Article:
This Tornado in a Bottle Experiment Is a Mind Twister for Kids
Bring a tiny twister into your own house with this science experiment for kids. It's a pretty simple, hands-on science lesson with a fun payoff. Plus it involves water play, which is hard to resist for most kids.
All you need is two bottles, water, and a container to dump the water into. We also used a few Monopoly houses for visual effect and to conjure up images of the Wicked Witch of the West just before Halloween. If you like this experiment, try more of our 64 Easy Science Experiments for Kids to Do at Home.
Gather your supplies, including an empty container and plastic bottles.
This is one of the least material-intensive experiments you'll find. Find two same-sized bottles, water, and a container to pour the water into (you could even use the bathtub, or your yard in the summer). Anything additional that you want to add is up to you and your kids. Try using food coloring, Monopoly houses or Legos, or duct tape if you want to see how the water goes from one bottle to another. You may also want to have a stopwatch to time how long the water takes to get out of the bottle.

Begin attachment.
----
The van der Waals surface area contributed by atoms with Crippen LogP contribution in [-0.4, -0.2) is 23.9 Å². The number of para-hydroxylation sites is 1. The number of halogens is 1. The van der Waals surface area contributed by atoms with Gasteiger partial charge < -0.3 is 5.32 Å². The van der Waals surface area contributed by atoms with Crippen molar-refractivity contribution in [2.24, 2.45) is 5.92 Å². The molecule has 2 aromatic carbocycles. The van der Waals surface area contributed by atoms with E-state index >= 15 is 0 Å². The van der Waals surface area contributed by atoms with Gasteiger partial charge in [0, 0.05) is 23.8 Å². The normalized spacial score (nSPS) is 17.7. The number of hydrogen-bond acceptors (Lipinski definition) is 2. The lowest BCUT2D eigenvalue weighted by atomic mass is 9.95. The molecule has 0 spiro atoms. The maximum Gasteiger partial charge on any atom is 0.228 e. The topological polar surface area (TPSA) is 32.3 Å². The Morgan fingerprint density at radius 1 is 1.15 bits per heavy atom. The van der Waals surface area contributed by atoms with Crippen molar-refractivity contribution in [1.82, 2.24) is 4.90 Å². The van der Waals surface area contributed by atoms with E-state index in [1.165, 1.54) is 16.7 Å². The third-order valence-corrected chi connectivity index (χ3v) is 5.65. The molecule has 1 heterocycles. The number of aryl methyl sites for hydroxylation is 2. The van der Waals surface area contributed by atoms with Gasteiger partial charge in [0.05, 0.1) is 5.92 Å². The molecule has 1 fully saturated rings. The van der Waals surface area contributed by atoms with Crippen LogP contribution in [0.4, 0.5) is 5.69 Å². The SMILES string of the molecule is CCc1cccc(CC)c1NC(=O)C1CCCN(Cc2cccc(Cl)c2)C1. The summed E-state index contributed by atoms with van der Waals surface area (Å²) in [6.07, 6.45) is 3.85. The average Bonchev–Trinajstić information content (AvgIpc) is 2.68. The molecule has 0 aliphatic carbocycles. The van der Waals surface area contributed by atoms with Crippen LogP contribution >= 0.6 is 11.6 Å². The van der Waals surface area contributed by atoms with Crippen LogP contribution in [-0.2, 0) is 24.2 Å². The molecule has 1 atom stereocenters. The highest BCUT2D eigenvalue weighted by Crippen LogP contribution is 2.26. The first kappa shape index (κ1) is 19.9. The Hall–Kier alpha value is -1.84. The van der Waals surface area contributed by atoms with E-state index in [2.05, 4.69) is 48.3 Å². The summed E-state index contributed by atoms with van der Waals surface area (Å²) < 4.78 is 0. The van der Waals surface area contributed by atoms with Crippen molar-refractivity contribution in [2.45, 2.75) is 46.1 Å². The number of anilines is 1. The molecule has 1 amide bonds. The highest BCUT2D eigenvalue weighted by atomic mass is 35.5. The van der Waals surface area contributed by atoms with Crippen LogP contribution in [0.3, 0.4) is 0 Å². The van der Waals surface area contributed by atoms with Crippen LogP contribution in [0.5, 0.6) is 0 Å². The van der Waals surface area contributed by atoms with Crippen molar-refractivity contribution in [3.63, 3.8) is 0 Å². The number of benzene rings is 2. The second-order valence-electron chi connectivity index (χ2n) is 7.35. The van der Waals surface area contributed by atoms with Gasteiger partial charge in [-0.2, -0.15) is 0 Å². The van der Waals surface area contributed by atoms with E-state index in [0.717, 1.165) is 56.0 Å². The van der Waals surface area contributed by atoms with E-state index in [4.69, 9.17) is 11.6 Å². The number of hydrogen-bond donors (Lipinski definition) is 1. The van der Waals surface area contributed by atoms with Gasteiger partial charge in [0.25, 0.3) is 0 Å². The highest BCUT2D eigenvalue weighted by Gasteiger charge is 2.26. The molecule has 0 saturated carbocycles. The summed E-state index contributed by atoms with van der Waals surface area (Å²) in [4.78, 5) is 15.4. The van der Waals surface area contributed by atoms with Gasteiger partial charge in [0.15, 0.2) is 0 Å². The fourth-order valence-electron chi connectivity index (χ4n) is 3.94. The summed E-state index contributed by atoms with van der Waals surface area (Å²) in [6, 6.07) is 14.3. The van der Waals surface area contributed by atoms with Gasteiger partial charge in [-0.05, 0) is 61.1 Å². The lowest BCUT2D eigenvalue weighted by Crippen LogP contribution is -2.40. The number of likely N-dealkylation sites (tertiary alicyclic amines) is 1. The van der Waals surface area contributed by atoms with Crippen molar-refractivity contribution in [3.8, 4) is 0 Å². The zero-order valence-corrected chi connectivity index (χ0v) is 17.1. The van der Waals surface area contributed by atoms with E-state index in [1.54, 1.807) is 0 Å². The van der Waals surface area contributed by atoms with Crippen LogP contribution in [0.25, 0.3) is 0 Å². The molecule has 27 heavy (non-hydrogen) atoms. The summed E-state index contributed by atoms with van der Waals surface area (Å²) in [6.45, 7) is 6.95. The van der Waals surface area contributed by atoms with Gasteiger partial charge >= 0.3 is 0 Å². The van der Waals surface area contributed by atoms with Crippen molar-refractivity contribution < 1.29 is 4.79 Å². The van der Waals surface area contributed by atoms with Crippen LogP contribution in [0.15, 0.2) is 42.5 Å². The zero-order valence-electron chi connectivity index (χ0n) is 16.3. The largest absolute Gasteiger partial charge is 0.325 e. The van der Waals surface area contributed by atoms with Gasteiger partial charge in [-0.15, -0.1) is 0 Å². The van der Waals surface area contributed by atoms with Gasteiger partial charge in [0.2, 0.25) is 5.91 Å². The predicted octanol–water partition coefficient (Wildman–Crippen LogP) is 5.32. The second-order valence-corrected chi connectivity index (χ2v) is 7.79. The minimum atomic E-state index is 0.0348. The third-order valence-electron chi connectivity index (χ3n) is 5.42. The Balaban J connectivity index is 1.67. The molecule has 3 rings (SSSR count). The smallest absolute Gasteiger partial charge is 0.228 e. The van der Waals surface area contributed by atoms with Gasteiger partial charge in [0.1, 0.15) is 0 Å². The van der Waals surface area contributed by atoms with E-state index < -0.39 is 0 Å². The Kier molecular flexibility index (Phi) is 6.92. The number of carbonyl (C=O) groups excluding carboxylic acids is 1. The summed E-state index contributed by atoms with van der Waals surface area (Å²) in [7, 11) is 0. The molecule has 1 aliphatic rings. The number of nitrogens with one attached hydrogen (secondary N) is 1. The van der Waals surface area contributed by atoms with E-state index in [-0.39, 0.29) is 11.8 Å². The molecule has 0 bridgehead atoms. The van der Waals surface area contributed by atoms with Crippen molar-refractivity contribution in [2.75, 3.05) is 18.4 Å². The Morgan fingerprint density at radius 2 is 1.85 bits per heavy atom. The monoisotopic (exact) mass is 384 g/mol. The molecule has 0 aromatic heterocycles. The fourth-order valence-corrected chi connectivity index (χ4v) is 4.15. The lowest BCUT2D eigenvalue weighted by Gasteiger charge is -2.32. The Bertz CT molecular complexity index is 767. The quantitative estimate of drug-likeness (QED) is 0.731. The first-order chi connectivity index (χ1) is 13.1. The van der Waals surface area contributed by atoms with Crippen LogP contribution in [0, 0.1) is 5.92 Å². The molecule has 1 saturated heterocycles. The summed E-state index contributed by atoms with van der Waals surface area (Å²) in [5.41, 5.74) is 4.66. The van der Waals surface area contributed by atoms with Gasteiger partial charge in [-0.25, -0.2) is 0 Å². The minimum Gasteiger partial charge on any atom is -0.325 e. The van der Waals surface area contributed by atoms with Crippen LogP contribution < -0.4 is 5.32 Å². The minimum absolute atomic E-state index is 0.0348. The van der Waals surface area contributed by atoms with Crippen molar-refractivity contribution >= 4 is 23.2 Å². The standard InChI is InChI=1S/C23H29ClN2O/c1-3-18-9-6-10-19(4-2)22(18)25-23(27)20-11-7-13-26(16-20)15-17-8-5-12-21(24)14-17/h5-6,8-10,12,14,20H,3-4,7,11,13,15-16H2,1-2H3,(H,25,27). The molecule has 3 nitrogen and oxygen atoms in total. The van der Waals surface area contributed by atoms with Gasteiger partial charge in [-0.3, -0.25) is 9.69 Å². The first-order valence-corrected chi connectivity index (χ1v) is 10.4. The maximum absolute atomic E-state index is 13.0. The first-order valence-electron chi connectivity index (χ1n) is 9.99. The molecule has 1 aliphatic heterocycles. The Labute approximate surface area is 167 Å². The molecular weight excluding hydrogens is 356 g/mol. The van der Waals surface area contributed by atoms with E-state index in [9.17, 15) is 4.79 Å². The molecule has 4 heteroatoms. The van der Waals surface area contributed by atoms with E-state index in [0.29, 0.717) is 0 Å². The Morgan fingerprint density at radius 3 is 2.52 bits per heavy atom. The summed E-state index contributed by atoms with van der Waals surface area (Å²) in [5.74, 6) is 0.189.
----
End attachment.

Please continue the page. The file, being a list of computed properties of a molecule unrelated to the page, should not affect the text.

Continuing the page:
Fill both bottles to an equal amount of water. We found it worked best at about 60% full, but you could do more or less depending on how long you want the experiment to last. If using food coloring or other props, such as Legos, add them now, too.
See how long it takes to pour the water out of the bottle just by tipping it upright into the empty container. You can use a stopwatch to record the time, or if two (or more kids) are participating, let them race by pouring both bottles at once.
Turn the second bottle upside down and swirl it a little to create a vortex. A vortex is created when a fluid (air or water) travels in a spiral around a centerline. When you time the emptying of the second bottle, or race it with the first bottle, testers will find that the water from the second bottle comes out faster. This is because this water vortex makes it easier for air to come continuously into the bottle through the empty space in its center. Without the vortex, the air has to take turns coming through the bottle's opening, creating the glug-glug sound and feel.
Another option is to try filling one bottle 2/3 to 3/4 full. Next, use duct tape to attach it to the second bottle, so the two bottle mouths are now attached. You can create the same mini tornado, or water vortex and pour it into the second bottle without having to refill the bottle to try the experiment again.
If your kids like this experiment, consider purchasing a Tornado Tube, which is a little more effective than the duct tape. Or buy some colored lamp oil to put into the bottle with the water. Oil and water don't mix, so the oil will highlight the vortex, making it more visible than the rest of the water.
Photos by the author